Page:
By: Mugwanya George William
The ministry of Energy and Minerals Development in conjunction with Total Oil Company have embarked on convocations with district leaders from the eight districts which were demarcated for the East African Crude Oil Pipeline (EACOP) from the Albertan in Bunyoro to Tanzania.
Construction of the $3.5m East African Crude Oil Pipeline is expected to commerce next year 2018 and will be completed in 2020. It is estimated that during the three years construction phase, between 6,000 to 10,000 jobs will be required and during the operation phase, up to 1000 jobs will be required by the project which local leaders question if it will genuinely solve the unemployment gaps among the locals communities.
These estimates are direct hire and do not include indirect or induced jobs which will be as the result of the project, according to project implementing organs.
It is estimated that a total of between 200,000 and 230,000 barrels of oil will be produced per day from all the production licences granted in the country.
The districts that were demarcated for the project includes Hoima, Kibale, Kyankwanzi, Kiboga, Mubende, Gomba, Ssembabule and Rakai districts and finally to Tanzania.
Christine Ainebyona, the in-charge of the Pipeline in the ministry of Energy and Minerals said, in partnership with National Environment Management Authority (NEMA), World Bank and the government of Tanzania have gone milestones towards the progress of this project, including environmental assessments and now have embarked on finding local communities in various districts that are yet to be affected by the project.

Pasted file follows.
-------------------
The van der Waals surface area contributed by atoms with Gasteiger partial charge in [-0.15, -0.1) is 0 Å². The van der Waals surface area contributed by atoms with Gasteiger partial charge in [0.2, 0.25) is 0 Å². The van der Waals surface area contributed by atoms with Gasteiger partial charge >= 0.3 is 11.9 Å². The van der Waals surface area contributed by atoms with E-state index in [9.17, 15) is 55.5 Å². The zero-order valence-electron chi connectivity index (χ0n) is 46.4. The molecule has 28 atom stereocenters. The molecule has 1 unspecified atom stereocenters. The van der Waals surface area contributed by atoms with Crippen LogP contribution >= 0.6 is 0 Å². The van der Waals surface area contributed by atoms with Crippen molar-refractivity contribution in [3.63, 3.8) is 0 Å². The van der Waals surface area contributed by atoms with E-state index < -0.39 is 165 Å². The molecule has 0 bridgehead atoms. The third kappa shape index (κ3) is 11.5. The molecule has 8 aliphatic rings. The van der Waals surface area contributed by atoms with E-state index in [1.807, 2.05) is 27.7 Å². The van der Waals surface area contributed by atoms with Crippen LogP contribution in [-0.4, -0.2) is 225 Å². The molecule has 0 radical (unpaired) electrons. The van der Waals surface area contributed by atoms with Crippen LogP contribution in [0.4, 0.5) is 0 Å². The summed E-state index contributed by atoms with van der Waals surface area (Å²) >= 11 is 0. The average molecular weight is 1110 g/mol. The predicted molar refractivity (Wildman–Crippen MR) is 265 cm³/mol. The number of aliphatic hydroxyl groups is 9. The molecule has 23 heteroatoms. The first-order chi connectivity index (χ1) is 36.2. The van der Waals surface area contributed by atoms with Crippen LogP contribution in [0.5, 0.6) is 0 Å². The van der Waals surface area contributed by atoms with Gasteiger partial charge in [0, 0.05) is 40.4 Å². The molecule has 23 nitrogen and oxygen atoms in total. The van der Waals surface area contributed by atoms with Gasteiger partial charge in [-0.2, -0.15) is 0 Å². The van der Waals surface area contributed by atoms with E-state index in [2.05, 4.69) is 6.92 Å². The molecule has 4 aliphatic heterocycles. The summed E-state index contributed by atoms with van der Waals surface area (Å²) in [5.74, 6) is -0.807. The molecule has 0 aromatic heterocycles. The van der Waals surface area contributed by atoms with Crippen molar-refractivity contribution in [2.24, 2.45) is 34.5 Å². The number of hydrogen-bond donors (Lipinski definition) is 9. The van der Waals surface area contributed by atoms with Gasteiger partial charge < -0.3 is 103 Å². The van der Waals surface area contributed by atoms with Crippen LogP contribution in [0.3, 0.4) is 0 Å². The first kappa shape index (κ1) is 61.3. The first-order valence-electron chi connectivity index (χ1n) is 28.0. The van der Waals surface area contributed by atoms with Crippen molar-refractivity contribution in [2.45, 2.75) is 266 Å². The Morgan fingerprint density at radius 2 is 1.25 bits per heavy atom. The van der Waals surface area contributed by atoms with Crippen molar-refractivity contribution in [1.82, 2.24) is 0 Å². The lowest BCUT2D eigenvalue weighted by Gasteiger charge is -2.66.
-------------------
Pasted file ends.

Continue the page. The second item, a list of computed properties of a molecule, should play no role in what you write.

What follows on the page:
Addressing district leaders from Mubende and Gomba at Mubende district headquarters at Kaweeri, Ainebyona Christine assured the leadership that the government together with implementing partners is to dully compensate affected communities as soon as the procurement process starts in relation to auditor general’s structures, although royality benefits to the local community is still a challenge at the moment.
District leaders expressed dissatisfaction on how the affected districts in Uganda will directly benefit from the oil project because it is presumed that all oil refineries shall be done outside Uganda.
Different officials welcomed the project however asking the construction Companies to consider unemployed bonafide youth first, and not only employing imported man-power as experienced on contraction companies behind the construction of Maddu-Ggomba Road.
Ggomba district Chairperson Kiviiri Geoffrey said, this project comes with many opportunities that require unskilled man power which can be exploited by the locals, and vowed to oppose the project one they are denied priority.
The government of Uganda last year licensed three oil companies with eight Petroleum Production Licenses over oil fields in Exploration Area 2 (EA2) and Exploration Area 1 (EAI) respectively. Five Petroleum Production Licenses were granted to Tallow Uganda Operations Pty Limited (Tullow), the operator for EA2, and three Petroleum Production Licenses being granted to Total E&P Uganda, the operator of EAI.
Tallow and Total applied as operators of the two respective exploration areas which they both share equally with CNOOC Uganda Ltd (CNOOC).
Purified fuel and other produced products are expected to compete in both local and foreign markets.
Ibrahim Kasiita, a communications specialist from the Ministry of Energy and Mineral Development has urged Leaders from these districts to identify key opportunities that will help the community to benefit from East African Crude Oil Pipeline that is to be constructed by Government.
He underscored that local content is a key value for the ECAOP project participants and will be fully integrated in the contracting strategy as well as the training programs.
The EACOP project includes the construction and operation of 1445 km of insulated 24 inch pipeline through Uganda and Tanzania, 8 stations and a marine export terminal at Chongoleani, near Tanga Port. It includes as well fiber optic cable, block valves and high voltage lines to supply power to the various heating stations for the pipeline.
Once completed, the EACOP project will be the longest electrically heated pipeline in the world and Uganda’s share is expected at US $ 1.5billion per year in terms revenue.